Reboot your brain

Prolonged stress eventually starts to affect our brain chemistry, but the good news is there are lots of things we can do to 'reboot our brains'.
This excellent article sets out six ways to undo some of the negative mental health impacts of the pandemic, and begin the process of healing and rebuilding our sense of wellbeing

  • practising kindness
  • learning new things
  • prioritising social connections
  • eating well
  • exercising
  • good sleep

The Welfare Team will be using these as the basis for some of our welfare events during the coming weeks. 

Acknowledge and respond to your feelings

Whether we are feeling a lot of complex things, or we're feeling numb or 'flat' we may need to do a self check of what's going on, so we can respond in the most helpful way and start to feel better.  This feelings self-check tool may help as a first step, and this handout provides some practical actions you can try for each of these difficult feelings - we are all different so we each need to learn what works best for us. If you find something particularly helpful, make a note of it.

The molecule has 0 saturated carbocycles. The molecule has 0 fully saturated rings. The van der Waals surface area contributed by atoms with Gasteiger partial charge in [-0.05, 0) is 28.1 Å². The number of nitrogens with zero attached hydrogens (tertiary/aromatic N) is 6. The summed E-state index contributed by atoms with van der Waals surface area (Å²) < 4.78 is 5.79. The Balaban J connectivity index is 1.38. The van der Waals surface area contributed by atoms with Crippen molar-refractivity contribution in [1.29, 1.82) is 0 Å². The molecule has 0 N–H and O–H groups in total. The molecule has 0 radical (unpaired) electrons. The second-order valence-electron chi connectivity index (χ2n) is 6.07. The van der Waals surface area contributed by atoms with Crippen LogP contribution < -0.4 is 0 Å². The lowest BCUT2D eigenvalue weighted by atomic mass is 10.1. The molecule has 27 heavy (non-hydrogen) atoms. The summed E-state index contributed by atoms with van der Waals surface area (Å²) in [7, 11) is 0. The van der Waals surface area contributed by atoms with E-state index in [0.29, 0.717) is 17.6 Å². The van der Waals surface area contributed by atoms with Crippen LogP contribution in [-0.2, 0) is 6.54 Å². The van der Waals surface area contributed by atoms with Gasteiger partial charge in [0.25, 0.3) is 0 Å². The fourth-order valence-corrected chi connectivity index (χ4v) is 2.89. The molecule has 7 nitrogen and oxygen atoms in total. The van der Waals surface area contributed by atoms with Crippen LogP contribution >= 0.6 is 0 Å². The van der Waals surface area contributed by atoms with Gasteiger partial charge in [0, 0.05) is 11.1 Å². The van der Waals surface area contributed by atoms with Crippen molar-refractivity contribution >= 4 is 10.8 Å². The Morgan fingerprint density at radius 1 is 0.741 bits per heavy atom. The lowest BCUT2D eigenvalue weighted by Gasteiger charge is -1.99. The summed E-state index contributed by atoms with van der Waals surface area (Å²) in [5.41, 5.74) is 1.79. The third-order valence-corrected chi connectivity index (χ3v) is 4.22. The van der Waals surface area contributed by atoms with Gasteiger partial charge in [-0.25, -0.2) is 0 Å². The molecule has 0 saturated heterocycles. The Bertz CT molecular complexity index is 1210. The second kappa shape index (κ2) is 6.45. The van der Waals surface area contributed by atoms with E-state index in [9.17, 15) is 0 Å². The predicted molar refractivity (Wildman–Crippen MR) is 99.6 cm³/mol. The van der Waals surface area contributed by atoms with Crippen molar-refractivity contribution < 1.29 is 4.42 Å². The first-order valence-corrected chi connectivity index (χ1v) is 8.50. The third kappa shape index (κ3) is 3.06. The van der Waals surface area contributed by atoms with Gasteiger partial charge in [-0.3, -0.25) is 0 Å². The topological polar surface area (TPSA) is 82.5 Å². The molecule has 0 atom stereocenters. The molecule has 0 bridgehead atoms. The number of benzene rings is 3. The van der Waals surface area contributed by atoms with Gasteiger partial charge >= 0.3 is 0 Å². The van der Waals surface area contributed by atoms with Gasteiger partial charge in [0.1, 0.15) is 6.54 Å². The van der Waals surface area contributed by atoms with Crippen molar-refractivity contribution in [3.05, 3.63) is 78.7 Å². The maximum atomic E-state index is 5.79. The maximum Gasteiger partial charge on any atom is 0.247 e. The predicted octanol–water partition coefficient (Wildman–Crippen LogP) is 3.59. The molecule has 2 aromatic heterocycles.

Mindfulness

Many people find mindfuless practices helpful in managing stress and anxiety, and increasing general feelings of positive wellbeing. The University provides a range of mindfulness courses and sessions for students, some of which run daily. Information about all of these can be found here.  You may also like to try this 'Bodyscan' three minute audio meditation.

Exercise

Even gentle exercise can help enormously with our overall wellbeing - and sitting still for long periods staring at a screen can cause problems with our joints and eyesight, as well as having a negative impact on our mental health. The resources below may help you find a way of getting your body moving that works for you.

Go for a walk

There are lots of lovely local walks in and around Cambridge. Walking is a great way to keep active, and get some fresh air and sunshine. You might like to try some of these ways of making a walk more interesting:

  • Download one of these apps to your phone, and use it to help you identify local plants and wildlife.
  • Take some pictures on your phone - get creative using different camera angles, and even reflections in puddles to see things in a new way.
  • If you take a picture you're really pleased with, why not make it into an online jigsaw and send it to your friends?